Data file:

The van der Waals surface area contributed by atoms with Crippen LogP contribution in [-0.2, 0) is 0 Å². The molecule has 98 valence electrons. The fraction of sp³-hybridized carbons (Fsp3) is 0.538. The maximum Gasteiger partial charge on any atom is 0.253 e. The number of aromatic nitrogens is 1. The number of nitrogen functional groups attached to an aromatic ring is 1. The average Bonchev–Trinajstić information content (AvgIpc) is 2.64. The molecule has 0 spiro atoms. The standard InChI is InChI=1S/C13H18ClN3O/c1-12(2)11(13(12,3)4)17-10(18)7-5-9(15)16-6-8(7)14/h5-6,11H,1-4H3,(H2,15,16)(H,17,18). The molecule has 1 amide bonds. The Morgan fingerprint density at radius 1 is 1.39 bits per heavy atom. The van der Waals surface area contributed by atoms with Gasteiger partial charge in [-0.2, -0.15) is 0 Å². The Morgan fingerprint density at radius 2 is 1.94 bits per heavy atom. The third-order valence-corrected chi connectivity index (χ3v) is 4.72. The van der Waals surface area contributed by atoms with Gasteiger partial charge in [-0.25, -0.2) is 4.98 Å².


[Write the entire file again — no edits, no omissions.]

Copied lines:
The van der Waals surface area contributed by atoms with Crippen LogP contribution in [-0.2, 0) is 0 Å². The molecule has 98 valence electrons. The fraction of sp³-hybridized carbons (Fsp3) is 0.538. The maximum Gasteiger partial charge on any atom is 0.253 e. The number of aromatic nitrogens is 1. The number of nitrogen functional groups attached to an aromatic ring is 1. The average Bonchev–Trinajstić information content (AvgIpc) is 2.64. The molecule has 0 spiro atoms. The standard InChI is InChI=1S/C13H18ClN3O/c1-12(2)11(13(12,3)4)17-10(18)7-5-9(15)16-6-8(7)14/h5-6,11H,1-4H3,(H2,15,16)(H,17,18). The molecule has 1 amide bonds. The Morgan fingerprint density at radius 1 is 1.39 bits per heavy atom. The van der Waals surface area contributed by atoms with Gasteiger partial charge in [-0.2, -0.15) is 0 Å². The Morgan fingerprint density at radius 2 is 1.94 bits per heavy atom. The third-order valence-corrected chi connectivity index (χ3v) is 4.72. The van der Waals surface area contributed by atoms with Gasteiger partial charge in [-0.25, -0.2) is 4.98 Å².